Because having a few words written down somewhere is not enough.
It took me a good ten years of being in business to begin to see and appreciate the place and importance of core values. Fast forward to today and values are at the core of most of the success that I have been fortunate enough to experience. Values are how we as a group of people agree to show up with and for each other and they deserve a lot of time and effort.
Getting our values right at Nona and making them things that we live by has not only increased staff retention and productivity for us but they also lie at the heart of the thing that is most valuable about us — our culture.
As with most useful things in business, the concept is quite simple but the execution and detail are where the success or failure happens. It’s with that in mind that I wanted to share with you some of the things that have worked for us at Nona in terms of setting strong and meaningful core values and how we brought them to life so that they are part of the everyday language across the business.
To set some context, here are our core values:
Continuous improvement as a way of Life.
Communicate often and honestly — no matter what.
Be in it for each other.
Be generous with your knowledge.
Values should not be aspirational.
This one usually divides the room and that’s OK, I like to divide rooms.
Values are things that already exist in your organisation. They are the things that already guide decisions and behaviour, especially when things get tough.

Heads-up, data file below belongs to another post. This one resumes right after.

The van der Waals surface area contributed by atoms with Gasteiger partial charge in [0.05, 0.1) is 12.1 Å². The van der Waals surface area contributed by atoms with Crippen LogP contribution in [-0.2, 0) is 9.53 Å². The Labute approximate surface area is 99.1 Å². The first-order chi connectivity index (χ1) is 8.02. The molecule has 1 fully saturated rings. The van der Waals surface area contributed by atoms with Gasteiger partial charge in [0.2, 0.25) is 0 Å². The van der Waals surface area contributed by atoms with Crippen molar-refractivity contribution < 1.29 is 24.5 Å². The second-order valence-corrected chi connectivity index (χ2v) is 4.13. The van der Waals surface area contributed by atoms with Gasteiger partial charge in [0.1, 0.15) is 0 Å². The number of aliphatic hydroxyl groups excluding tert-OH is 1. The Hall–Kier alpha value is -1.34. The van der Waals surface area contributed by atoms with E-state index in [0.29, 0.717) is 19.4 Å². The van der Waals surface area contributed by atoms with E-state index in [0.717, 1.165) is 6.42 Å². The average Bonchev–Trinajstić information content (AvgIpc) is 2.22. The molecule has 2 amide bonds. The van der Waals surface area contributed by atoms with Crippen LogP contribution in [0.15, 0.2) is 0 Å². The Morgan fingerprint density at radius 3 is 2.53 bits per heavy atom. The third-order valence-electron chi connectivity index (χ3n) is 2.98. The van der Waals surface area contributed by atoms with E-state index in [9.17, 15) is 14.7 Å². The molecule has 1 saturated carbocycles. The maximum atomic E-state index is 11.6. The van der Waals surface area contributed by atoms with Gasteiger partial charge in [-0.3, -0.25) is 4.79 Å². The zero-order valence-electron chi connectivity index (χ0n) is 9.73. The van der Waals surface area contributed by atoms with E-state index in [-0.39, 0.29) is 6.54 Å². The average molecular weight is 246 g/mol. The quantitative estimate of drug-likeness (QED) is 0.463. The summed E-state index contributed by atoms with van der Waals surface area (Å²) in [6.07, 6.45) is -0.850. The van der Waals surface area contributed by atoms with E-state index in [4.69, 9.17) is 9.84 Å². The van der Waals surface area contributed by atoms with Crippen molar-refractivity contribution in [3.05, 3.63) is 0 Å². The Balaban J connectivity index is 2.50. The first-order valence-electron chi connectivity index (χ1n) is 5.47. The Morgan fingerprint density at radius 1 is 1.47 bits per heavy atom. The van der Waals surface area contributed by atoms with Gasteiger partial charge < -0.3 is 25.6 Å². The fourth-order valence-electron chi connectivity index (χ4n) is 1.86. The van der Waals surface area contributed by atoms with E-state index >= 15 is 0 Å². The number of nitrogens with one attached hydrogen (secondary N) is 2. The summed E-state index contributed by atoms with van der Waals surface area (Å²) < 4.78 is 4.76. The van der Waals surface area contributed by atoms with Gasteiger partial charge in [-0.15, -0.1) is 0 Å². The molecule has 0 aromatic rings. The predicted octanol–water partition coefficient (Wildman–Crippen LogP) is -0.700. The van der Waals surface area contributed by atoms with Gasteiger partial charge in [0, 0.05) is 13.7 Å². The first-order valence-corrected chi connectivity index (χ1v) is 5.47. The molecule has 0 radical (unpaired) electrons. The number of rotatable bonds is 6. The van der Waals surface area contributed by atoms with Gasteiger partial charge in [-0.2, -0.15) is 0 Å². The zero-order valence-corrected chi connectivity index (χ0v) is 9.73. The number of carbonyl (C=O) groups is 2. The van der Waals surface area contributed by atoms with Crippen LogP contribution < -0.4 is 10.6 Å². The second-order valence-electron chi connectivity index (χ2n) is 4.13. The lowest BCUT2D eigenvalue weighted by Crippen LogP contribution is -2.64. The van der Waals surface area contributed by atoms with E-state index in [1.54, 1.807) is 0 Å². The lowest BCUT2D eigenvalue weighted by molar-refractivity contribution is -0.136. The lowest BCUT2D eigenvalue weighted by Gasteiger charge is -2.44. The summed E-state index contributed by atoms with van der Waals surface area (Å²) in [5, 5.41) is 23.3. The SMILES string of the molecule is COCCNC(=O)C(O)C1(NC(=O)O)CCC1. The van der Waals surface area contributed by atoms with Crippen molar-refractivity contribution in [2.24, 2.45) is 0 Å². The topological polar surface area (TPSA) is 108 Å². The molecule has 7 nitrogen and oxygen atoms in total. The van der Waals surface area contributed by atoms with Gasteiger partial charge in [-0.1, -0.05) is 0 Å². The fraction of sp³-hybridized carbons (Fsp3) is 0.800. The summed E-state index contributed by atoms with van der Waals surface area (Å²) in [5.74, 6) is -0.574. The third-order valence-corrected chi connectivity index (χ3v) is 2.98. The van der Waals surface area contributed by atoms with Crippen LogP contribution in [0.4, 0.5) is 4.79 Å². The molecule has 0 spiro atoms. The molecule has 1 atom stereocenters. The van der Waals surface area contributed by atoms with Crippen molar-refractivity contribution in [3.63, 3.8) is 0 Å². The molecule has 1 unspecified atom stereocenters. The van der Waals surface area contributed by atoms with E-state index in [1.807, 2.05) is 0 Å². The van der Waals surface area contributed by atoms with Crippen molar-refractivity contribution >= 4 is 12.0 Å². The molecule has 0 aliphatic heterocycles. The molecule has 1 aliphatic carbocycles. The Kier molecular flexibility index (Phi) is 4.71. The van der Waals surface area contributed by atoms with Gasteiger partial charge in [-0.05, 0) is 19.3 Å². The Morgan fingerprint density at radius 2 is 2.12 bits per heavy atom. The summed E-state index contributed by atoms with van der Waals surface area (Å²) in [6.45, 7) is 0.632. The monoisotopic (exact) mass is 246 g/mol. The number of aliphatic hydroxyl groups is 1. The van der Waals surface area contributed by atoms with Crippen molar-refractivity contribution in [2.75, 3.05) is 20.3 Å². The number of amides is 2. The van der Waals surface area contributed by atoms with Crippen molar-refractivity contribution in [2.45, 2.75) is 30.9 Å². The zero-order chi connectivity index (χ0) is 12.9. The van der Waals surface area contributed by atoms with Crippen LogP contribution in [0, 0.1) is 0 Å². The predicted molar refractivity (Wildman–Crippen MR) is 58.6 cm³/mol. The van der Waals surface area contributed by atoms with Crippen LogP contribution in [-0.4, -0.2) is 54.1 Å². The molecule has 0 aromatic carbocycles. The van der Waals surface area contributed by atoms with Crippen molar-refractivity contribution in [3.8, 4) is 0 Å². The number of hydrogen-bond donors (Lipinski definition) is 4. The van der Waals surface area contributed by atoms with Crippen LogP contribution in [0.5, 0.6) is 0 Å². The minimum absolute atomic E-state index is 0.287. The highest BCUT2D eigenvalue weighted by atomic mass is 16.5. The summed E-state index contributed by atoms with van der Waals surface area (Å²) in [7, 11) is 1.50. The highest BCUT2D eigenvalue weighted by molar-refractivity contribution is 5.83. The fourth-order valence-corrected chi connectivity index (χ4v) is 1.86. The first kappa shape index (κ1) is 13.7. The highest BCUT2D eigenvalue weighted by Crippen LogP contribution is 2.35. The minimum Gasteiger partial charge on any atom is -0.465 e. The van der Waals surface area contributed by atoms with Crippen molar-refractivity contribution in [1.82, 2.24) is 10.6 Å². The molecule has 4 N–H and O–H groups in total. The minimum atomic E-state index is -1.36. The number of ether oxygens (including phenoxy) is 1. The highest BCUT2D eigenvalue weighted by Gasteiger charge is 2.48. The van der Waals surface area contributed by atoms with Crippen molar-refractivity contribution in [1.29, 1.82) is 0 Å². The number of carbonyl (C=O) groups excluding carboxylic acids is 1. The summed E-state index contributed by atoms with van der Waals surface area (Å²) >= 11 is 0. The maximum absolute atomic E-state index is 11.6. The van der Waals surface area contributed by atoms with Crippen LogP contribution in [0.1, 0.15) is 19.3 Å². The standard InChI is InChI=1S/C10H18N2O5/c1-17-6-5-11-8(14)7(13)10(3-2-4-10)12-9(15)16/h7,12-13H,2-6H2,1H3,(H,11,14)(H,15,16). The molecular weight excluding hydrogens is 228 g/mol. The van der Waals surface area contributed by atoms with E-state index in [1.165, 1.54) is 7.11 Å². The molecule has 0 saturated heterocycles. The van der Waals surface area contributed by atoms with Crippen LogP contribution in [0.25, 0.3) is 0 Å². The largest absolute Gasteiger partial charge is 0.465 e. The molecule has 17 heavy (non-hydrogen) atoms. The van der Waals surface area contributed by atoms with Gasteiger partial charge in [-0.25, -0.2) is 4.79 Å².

Values are not things that you want to become, values are things that you already are and that you want to nurture.
If you haven’t already set (and love) your organisation’s core values this exercise can you get you started:
- Get as many people in your business together as possible.
- Get everyone to answer this single question: “If you could clone 1 person in this organisation to achieve extraordinary things who would it be?”
- Once you have all the answers, it’s likely that there will be one person’s name that is mentioned more than anyone else.
- Once you have that name, ask this question: “What are the qualities of this person that makes you want to clone them?”.
- The answers that you get will almost certainly be attributes that can be massaged into values. This is a great start to defining your values because they are things that already exist and that can be nurtured.
Values should, as far as possible be co-created.
The more people you include in the creation and refinement of your values the better chance you have of them being strong, meaningful and well adopted.
If you walk into a room after a weekend away developing your values and tell everyone in the business that “these are now our values” you’re likely to encounter some resistance, and rightly so. Conversely, if you involve people in the process, the outcome is likely to be a lot more effective.
If you are a more mature business with your values already defined, you might get value from bringing people into the process by co-creating what the value means for the day-to-day, which is a great segway to the next point.
Explain what your values actually mean for the day-to-day.
If we want people to live these values day in and day out, we need to do the work to explain what this means. This should start at the interview stage for new hires and it should be explicitly communicated that if someone wants to work at your business that the values are a mutual agreement of how everyone shows up in the context of the business.
The most effective way for me to illustrate this is to share an example of how we did this:
Value: Continual improvement as a way of life.
We have a common interest (obsession) with learning and the constant pursuit of excellence in everything that we do. We understand that there are no absolutes and that this pursuit is life long. Nona exists in a space that requires constant upskilling and improvement, and without this focus we will very quickly become obsolete.